Thursday, March 25, 2010

Sixth Amendment Right To Confrontation

The Sixth Amendment of the Constitution gives us the Right to confront our accusers in open court. However, the the government would often times simply attempt to use video taped interviews for certain witnesses rather than putting them on the witness stand. Recently the Supreme Court did away with this violation by the government. Crawford v. Washington, 541 U.S. 36 (2004. When statements are testimonial, the accused has a right to Confrontation.

There are some limitations to the Right to Confrontation. First, the statement must be testimonial. This is a term of art that is used by the court system. Your attorney should be able to determine whether the statement is testimonial or not.

Another limitation to the confrontation clause is that the accused can't be the cause of the failure to confront. This may happen in a situation where the accused attempts to threaten, or does threaten a witness. However, the burden is on the government to show this. Giles v Calif, 128 SCt 2678 (2008), requires the trial court to find: 1) the declarant is unavailable; 2) def engaged in wrongful conduct; 3) wrongful conduct procured unavailability of witness; 4) def intended to procure unavailability of witness. The Court also says the burden is on the state to prove this by a preponderance.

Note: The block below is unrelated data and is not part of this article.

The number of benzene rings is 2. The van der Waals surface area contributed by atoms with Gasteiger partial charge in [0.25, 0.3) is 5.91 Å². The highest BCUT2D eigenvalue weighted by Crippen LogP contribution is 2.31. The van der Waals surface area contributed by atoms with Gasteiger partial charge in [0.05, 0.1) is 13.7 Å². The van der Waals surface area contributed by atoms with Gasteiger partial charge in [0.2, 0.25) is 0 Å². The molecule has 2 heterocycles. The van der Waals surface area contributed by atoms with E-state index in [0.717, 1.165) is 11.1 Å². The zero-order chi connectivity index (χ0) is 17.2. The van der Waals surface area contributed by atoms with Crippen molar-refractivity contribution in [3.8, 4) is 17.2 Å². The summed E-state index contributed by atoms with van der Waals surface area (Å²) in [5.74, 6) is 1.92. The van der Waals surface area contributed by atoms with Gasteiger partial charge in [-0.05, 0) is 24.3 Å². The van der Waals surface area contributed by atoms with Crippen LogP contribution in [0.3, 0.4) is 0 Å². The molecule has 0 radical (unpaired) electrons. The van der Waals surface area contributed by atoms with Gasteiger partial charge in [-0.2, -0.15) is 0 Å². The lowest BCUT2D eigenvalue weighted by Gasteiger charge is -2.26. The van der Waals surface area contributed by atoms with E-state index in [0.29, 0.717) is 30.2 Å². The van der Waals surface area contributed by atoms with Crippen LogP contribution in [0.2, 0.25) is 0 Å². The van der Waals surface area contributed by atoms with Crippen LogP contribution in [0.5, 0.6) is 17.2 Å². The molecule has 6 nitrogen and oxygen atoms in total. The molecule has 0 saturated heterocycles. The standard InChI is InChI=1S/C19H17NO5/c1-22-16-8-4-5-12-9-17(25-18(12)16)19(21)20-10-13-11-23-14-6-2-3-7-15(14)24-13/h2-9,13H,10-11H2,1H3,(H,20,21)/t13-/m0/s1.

If you should have a question or a case that involves your right to confront an accuser, contact Patrick W. Flanagan.


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